Zoning only processors
 
One of the big drawbacks to Zoned Industry is that you cannot decide if you want to zone for extractors or processors. If you only build Industries DLC extractors but no processors, you can directly control the amount. Then, zone your Specialized Industry NOT on top of the resource so they only spawn processors and you’ll be 100% in control of what type of building spawns where.
 
This setup is far less of a financial risk as DLC-only would be while still allowing you full control over what type of building is created. As mentioned earlier, this setup works well if you want to separate the processors for Unique Factories from the rest of your supply chain.
 
 
Fully mixed
 
Mixing up zoned specialized industry and Industries DLC buildings has a lot of pitfalls, but if you can avoid them, it is perfectly possible. As far as mixing Generic Industry and Unique Factories goes, you will not run into many problems.
 
 
Remember that processors prefer to buy from small sellers. Zoned industry generates FAR MORE small sellers than Industries DLC buildings (small buildings AND partially filled trucks). As a result, a lot of delivery requests will be from Industries DLC processors to your Zoned Specialized Industry. So expect a LOT of traffic between your zones!
 
 
The easiest way to deal with this is to zone near your Industries DLC district.
 
Alternatively you could make a direct cargo train connection between the two zones for quick deliveries.
 
 
Finally, building a your own Industry Hub around your zoned processors with easy access to Industries DLC processors will help, as the partially filled trucks will be at a central location.
 
 
Hint: Keep in mind that the game will try to balance your zoned industry between extractors and processors without taking into account the Industries DLC balance.
 
This type of mixing too, works well with Unique Factories by minimizing the amount of Industries DLC processors.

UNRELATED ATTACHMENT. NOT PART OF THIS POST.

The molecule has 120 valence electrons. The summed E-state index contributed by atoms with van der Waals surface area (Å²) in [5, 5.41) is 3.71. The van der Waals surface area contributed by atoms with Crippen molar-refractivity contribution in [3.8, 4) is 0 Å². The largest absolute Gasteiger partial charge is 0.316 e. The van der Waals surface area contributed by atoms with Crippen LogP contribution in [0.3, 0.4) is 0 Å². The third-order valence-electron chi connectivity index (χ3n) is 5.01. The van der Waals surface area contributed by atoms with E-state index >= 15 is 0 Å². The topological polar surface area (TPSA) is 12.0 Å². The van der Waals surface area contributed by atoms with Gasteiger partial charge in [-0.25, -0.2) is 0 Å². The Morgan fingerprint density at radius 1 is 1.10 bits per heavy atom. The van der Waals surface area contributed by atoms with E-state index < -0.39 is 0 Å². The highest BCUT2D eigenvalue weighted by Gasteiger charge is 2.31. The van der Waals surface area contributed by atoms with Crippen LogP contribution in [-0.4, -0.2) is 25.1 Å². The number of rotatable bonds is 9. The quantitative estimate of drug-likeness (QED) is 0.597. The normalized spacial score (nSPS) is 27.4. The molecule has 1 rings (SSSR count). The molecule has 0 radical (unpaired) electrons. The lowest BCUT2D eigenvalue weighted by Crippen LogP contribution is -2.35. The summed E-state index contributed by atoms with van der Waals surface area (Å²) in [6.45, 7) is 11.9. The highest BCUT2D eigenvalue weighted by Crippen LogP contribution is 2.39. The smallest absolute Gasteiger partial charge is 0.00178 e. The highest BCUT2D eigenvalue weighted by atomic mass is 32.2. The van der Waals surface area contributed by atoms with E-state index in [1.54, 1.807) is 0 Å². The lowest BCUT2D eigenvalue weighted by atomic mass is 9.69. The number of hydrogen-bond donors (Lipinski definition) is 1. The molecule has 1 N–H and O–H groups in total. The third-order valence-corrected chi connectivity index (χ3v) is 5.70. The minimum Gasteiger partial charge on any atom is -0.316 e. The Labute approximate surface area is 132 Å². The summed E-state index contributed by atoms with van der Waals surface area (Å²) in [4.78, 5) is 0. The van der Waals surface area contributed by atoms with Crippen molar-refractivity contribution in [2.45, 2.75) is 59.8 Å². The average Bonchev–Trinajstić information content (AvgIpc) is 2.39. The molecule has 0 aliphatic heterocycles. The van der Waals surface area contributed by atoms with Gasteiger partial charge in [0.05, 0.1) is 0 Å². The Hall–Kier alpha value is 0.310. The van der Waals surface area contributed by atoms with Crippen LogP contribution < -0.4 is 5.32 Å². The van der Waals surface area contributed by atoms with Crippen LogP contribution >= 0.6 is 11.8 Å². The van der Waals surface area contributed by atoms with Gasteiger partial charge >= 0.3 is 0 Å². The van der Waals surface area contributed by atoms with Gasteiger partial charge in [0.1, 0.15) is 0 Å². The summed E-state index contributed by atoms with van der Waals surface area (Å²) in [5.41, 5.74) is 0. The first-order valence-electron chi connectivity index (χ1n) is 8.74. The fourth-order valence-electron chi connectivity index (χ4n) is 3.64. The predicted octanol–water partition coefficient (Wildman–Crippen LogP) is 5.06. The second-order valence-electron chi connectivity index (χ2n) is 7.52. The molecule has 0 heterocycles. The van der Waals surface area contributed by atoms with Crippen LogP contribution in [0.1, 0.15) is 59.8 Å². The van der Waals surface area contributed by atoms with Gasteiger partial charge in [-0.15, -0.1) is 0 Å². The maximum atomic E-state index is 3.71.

4 FAQs

How to solve “Not enough buyers for products”
 
This message means that this building has produced so much products that its internal storage is full but it send out all of its delivery trucks and they haven’t returned yet. The building cannot produce new products. So your problem is likely traffic related, not a lack of buyers. Solving your traffic problems will almost always fix this. YOU DON’T NEED TO ZONE EXTRA BUYERS!
 
If you cannot fix your traffic, you need to check the information panel to see if this building is exporting its products or using them within your city. If they are exporting this type of product a lot, add better export options. Easier access to your highway system, cargo stations etc. You can also place an Empty-warehouse near your buildings to provide more trucks.
 
 
If you are using all the products within your city, you definitely need to improve traffic. Maybe add some roads for truck use only. A highway from your industrial area to your commercial areas which doesn’t intersect with any other road is often enough.
 
 
You will also get this message if your building is somehow unable to deliver its products to any possible buyer. Perhaps a disaster destroyed a piece of road, or you made a mistake with one-way streets somewhere.
 
 
How to solve “Not enough resources”/ “Not enough goods to sell”
 
The internal storage of the product this building is empty. Use the road tool from the information panel and click on the building to see which trucks are on their way to make a delivery and find out why they are late. You probably have traffic problems. Create better routes from wherever the delivery came from to your buildings.
 
 
If you are using Industries DLC, you can also add Maintenance Buildings or use policies to increase the storage of your buildings. For every 8 tons you can have another truck in transit. It doesn’t matter how long to trip takes if you are receiving a constant stream of trucks!
 
 
How to make industry use local products
 
Many cities both import and export the same products. How do we get them to use only local products? Without the Industries DLC, the only thing you can do is increase the size of all your industrial areas. This increases the chance of buying local.
 
 
With the Industries DLC, place a Fill-warehouse of that type of product near the buildings that require that type of product. Once full, it will balance import-export for you.
 
 
Why do my industry buildings buy resources on the other side of the map?
 
When buildings require products, they’ll look for a seller that happens to have a truck ready at that EXACT time. So often, buyers and seller miss each other’s deadline. Buyers also prefer smaller sellers, even if they are on the other side of the map. The rest of this guide show tips on how to deal with this.
 
 
Why am I still importing processed industry products if I am overproducing them?
 
Got your Industries DLC running and producing a ton of Oil? Well, there are a few buildings in the game that only accept Zoned processed Oil. Such as the Oil power plant and the commercial gas stations. Zoning a few processors (which in turn can use your DLC raw oil) will let you reduce your imports to 0.